Afro American gay men are ignored into nonexistence in parts of black culture and are basically second class citizens in gay culture. The black church which has historically played a fundamental role in protesting against civil injustices toward its parishioners has been want to deny its gay members their right to live a life free and open without prejudice. Despite public projections of a “rainbow” community living together in harmonious co-habitation, openly active and passive prejudices exist in the larger gay community against gay Afro Americans.
These make for some beautiful and touching pictures. See more here.
For just this once I’m going to break my long-standing Beatles veto. I really didn’t think the world needed yet another Beatles blog post, but then this is just so ridiculously adorable it had to go up. Not only that it’s factually accurate! I’m pretty certain not many four-year-olds are aware that Ringo was not the original Beatles drummer:
There’s a line by Neil Innes, which Richard likes to quote:
There are no coincidences, but sometimes the pattern
It’s from “Keynsham” by the Bonzo Dog Doo Dah Band, who were on here recently, and well, there’s just something in the air as here’s another fine documentary from Jonathan Ross, this one from 1988, when he interviewed the “Pope of Trash”, the “Anal Anarchist”, the “Ayatollah of Crud”, the fabulous Mr. John Waters.
Shown as part of Ross’s series The Incredibly Strange Film Show, and recorded not long after Waters’ co-conspirator Divine died, this superb documentary contains one of the best and most revealing interviews Waters has ever given.
Starting with the opening of Hairspray in Baltimore 1988, with interviews from key Dreamlanders, a chewy selection choice clips, background skinny and some fabulous archive.
And what can we learn from this all? As Waters explains, without Divine there would be no John Waters’ films, for Divine represented the rebel who could win. Nice, but that’s a line which is also true of Mr Waters - for he is the rebel who won.
I first met Peter Boyd Maclean about twenty years ago, when he was about 12, or so it seemed, as he was precociously young and at the same time incredibly wise, and most annoyingly Talented with a capital ‘T’. He had arrived from the ether to work at the Beeb as a top director / producer, having made a splash on that TV earthquake known as Network 7. He was funny, witty and always made work fun. I recall at the time Peter had just “Shot the shit” out of some island to placate his over-zealous exec, who repeatedly demanded “Pictures! Coverage! More pictures! More coverage!” every 10 minutes by ‘phone, fax and pigeon post. Since then m’colleague, has gone on to greater achievements and awards and hairstyles of interesting description.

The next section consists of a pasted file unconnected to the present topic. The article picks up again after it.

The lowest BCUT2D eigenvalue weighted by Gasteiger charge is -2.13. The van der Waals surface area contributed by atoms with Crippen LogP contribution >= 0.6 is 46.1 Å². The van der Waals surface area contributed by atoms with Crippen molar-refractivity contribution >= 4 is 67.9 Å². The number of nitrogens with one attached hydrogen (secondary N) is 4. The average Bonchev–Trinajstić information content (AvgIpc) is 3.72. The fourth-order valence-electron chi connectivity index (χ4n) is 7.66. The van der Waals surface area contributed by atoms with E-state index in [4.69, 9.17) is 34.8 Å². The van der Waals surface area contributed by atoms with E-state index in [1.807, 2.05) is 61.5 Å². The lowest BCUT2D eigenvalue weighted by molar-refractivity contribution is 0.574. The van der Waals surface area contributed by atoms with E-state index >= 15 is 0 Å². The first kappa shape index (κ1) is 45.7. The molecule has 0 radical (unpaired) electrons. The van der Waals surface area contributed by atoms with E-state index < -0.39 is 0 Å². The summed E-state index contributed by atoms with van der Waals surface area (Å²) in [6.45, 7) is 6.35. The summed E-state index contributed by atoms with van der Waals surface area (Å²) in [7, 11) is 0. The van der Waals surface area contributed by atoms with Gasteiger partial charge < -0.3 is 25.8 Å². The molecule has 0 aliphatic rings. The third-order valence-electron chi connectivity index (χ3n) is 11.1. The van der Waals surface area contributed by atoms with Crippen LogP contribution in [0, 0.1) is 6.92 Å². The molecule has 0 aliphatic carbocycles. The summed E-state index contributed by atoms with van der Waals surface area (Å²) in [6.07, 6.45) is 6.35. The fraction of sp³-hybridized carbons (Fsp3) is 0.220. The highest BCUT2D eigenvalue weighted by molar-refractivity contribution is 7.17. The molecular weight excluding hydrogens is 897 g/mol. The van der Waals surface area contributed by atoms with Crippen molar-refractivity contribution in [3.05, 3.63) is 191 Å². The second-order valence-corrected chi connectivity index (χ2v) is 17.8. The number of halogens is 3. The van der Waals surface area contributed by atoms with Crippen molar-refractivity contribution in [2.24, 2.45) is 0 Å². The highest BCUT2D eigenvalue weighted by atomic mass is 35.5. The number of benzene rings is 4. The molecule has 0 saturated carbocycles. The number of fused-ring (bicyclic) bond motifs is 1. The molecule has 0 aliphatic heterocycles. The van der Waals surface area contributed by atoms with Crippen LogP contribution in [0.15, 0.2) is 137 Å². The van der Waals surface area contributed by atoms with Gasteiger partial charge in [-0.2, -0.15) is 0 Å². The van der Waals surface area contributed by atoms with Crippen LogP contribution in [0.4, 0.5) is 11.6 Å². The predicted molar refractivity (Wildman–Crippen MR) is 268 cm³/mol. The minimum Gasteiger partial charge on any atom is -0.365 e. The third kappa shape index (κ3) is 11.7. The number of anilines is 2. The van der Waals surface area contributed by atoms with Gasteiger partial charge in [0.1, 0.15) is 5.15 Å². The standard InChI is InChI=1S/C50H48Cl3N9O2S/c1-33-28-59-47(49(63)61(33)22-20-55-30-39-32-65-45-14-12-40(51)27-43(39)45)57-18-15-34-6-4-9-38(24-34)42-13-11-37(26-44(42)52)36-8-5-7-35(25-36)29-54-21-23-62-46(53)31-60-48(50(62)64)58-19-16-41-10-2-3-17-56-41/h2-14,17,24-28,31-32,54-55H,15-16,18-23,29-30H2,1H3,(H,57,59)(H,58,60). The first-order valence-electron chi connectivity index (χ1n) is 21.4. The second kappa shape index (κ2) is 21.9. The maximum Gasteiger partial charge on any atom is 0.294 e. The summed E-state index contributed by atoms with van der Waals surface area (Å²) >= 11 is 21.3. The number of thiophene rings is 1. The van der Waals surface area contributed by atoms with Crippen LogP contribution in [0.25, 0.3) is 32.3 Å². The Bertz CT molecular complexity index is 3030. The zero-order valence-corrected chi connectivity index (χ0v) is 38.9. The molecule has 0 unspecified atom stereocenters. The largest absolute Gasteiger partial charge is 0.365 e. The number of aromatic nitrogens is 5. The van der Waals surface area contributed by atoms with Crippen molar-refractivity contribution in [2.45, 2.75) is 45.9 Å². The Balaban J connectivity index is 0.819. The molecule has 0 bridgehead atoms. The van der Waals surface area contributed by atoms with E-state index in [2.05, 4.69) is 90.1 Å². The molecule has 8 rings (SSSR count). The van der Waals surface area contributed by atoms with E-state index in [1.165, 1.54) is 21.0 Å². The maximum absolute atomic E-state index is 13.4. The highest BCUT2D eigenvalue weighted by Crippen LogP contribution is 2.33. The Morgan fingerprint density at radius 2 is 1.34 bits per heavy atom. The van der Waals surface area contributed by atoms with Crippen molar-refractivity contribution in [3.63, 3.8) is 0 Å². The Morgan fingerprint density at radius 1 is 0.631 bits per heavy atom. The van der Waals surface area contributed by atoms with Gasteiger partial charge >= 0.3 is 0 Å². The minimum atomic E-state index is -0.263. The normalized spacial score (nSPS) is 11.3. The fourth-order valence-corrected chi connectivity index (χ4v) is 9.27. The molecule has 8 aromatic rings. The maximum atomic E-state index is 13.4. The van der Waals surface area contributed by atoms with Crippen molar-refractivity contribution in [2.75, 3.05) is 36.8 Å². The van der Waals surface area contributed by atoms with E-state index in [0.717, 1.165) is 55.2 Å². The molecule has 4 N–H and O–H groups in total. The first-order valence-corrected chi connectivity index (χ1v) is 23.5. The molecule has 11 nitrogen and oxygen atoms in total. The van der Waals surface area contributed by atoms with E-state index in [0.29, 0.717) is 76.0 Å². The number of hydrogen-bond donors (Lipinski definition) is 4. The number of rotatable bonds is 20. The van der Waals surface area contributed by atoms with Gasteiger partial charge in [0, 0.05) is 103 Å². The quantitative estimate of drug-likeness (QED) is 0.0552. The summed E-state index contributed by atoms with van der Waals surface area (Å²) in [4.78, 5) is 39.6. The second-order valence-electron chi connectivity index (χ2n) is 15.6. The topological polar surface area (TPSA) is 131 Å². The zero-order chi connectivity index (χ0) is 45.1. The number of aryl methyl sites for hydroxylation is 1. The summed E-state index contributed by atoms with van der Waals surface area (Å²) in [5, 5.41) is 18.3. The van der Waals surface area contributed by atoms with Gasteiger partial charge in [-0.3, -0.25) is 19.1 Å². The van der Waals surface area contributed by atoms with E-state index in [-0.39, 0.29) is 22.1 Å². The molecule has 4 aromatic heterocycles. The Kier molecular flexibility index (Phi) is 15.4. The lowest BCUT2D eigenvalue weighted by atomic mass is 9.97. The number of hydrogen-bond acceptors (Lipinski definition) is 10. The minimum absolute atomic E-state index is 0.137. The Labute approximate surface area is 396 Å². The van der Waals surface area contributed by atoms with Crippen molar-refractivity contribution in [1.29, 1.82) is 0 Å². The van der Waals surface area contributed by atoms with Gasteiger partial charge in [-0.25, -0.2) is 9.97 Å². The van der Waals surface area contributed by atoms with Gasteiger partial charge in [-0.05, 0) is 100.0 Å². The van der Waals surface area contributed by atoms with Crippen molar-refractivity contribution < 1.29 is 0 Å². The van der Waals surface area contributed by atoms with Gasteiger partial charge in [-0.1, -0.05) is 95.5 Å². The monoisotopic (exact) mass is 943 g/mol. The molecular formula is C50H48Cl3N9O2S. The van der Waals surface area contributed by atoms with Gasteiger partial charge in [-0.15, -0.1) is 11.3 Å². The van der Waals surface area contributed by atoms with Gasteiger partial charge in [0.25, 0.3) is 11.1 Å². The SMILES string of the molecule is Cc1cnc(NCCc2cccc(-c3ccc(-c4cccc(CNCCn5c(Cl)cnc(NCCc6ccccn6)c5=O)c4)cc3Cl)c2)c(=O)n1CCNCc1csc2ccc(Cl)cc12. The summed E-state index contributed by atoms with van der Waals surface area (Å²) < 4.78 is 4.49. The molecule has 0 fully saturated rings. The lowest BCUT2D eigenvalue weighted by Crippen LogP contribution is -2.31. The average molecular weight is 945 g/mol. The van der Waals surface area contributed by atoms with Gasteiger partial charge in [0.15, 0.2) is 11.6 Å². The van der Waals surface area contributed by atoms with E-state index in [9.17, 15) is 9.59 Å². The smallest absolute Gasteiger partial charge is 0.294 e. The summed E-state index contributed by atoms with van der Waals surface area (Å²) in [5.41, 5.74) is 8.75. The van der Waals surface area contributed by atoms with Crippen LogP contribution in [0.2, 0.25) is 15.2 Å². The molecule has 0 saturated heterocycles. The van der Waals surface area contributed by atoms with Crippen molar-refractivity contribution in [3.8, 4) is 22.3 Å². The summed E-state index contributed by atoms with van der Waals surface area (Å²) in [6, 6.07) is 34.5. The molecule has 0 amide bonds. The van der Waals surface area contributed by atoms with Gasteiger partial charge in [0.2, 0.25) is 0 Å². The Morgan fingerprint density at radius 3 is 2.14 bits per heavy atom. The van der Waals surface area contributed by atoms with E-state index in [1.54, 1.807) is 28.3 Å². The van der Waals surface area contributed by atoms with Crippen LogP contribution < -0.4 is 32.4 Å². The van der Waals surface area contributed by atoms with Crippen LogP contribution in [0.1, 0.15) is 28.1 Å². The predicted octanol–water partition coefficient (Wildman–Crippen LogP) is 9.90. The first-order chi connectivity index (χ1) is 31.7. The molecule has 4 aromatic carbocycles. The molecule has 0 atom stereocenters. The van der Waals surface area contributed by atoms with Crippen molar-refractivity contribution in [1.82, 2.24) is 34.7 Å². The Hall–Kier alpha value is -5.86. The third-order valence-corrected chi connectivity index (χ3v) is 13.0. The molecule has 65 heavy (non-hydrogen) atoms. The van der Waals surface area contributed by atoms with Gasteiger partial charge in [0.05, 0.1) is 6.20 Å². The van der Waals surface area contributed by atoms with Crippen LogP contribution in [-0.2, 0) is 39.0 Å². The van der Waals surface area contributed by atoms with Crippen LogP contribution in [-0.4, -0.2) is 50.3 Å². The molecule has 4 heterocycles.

He also made this rather super documentary on Punk, 1-2 FU with Jonathan Ross taking a personal odyssey through the music of his youth. It’s quirky, orignal, and has an impressive line-up of the punk bands who most effected the TV showman, including Steven Severin, Ari Up, The Damned, Adam Ant, etc. Like the best of Peter’s work, F-U 12 takes an original approach to a subject, rather than the usually biblical reverence of “In the beginning was Punk and the Punk was with…” etc. Of particular note here, is Jonathan’s bus tour of London’s punk clubs, and his rendition (as in torture) of “Anarchy in the U.K.”
Now here’s more of the same from the official blurb:
Jonathan Ross presents the ‘Memoirs of a Middle-Aged Punk’ in this authored documentary charting the rise and demise of the most nihilistic movement in the history of British music.
Jonathan delivers a fast and furious rant confessing his passion for punk and the lasting effect it’s had on everything, from music and fashion to art and television.
As a forty-something whose life has been defined by punk and all the anarchy it stood for, Jonathan sets out to discover if punk really changed the world or was it all overblown hype?
To fully explore the legacy of punk, Jonathan gets a Mohican and grabs Captain Sensible to join him as he transports an open-top bus full of punks on a tour around London’s most notorious punk hotspots.
Finally, it’s Jonathan Ross as you’ve never seen him before when he fulfils his ultimate punk fantasy performing with Vic Reeves as The Fat Punks for one night only.
During the 1960s Ken Russell flourished as a director of television documentaries for the BBC. Single-handedly he advanced the genre, creating a hybrid form of drama-documentary—the biopic. This was first seen in his remarkable film on Elgar in 1962—which was later voted the best single documentary of the decade. In collaboration with a young Melvyn Bragg—who acted as screenwriter—he produced The Debussy Film starring Oliver Reed in 1965—which is arguably the single most influential drama-doc of the past 50 years as it reinvented the drama doc as a film within a film—a template later copied,developed and stolen from by innumerable filmmakers. Then came the the understated film on Delius Song of Summer in 1968, before finally and most controversially making his farewell film for the BBC Dance of the Seven Veils A Comic Strip in Seven Episodes on the life of Richard Strauss 1864-1949. Russell’s film infamously depicted the German composer of “Also Sprach Zarathustra” as a Nazi, which outraged critics, lead to questions being raised in the British Parliament, and was eventually banned.